It s been more than a year since LAPD detective Jacob Lev learned the remarkable truth about his family, and he s not coping well. Read more...
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It s been more than a year since LAPD detective Jacob Lev learned the remarkable truth about his family, and he s not coping well. He s back to drinking, he s not talking to his father, the LAPD Special Projects Department continues to shadow him, and the memory of a woman named Mai haunts him day and night.
And while Jacob has tried to build a bridge to his mother, she remains a stranger to him, imprisoned inside her own tattered mind.
Then he comes across the file for a gruesome unsolved murder that brings the two halves of his life into startling collision.
Finding the killer will take him halfway around the world, to Paris the city of romance, but also of gritty streets, behind the lights. It s a dangerous search for truth that plunges him into the past.
And for Jacob Lev, there is no place more frightening.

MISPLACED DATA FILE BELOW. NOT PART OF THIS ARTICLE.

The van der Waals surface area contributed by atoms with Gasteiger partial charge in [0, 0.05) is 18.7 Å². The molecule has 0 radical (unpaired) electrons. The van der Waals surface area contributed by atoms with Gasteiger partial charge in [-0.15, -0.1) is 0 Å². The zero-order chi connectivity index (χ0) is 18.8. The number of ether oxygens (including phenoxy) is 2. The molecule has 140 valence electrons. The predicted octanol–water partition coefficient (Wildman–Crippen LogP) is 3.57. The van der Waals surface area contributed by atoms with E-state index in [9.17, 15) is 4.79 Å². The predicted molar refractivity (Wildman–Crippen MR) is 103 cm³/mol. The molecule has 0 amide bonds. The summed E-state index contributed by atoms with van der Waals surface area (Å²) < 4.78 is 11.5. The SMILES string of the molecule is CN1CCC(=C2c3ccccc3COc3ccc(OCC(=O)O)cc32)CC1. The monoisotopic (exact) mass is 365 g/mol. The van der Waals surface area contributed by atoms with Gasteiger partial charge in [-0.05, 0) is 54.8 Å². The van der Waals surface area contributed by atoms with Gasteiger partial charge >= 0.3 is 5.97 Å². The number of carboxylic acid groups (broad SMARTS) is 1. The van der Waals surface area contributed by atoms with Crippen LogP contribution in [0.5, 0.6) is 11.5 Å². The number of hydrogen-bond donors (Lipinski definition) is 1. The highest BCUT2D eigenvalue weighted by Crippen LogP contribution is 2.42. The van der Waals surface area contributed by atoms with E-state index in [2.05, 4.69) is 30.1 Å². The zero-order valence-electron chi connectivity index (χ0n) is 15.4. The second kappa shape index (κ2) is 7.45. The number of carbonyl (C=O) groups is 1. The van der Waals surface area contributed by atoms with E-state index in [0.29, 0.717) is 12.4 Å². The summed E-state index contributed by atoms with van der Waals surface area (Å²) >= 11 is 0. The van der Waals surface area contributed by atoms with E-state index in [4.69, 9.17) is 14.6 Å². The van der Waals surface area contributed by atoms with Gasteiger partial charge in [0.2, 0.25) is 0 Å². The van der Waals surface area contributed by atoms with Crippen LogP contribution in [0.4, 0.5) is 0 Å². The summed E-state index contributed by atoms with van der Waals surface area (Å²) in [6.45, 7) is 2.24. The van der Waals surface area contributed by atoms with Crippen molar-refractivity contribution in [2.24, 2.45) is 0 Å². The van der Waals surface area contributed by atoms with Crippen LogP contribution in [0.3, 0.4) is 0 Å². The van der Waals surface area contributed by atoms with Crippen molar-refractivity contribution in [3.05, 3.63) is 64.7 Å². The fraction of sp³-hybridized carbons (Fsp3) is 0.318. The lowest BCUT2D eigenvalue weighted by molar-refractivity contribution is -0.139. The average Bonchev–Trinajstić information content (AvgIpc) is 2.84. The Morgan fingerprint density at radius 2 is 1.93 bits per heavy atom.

Jonathan Kellerman has long been known for his mastery of criminal psychology and his ability to create thrilling novels of nuanced drama and suspense. But in The Golem of Paris, he and Jesse Kellerman raise that suspense to a whole new level."
- ISBN-13: 9780399171734
- ISBN-10: 0399171738
- Publisher: Putnam Pub Group
- Publish Date: November 2015
- Page Count: 497
- Dimensions: 1.75 x 6.5 x 9.5 inches
- Shipping Weight: 1.62 pounds
Publishers Weekly® Reviews
- Reviewed in: Publishers Weekly, page .
- Review Date: 2015-09-21
- Reviewer: Staff
The Kellermans uneven sequel to 2014s The Golem of Hollywood finds Det. Jacob Lev of the LAPD assigned to a clerical job in a remote airplane hangar east of Los Angeles after antagonizing his superiors in his last case. Special Projects, a recently formed group, has Jacob under 24-hour surveillance. In his boredom, Jacob becomes engrossed in the unsolved Marquette case from 2004, in which a mother and her five-year-old son were found shot in the forehead, their bodies in posed positions with their eyelids removed. When Jacob discovers a similar murder previously committed in France, those in charge grudgingly allow him to travel to Paris to investigate. Jacobs journey to uncover the killer leads him to explore several generations of interlocking family histories throughout Europe. The sophisticated, smart beginning, which interweaves interesting characters from different time frames, compensates only in part for the extended passages of tedious prose that bog down the novels second half. (Nov.)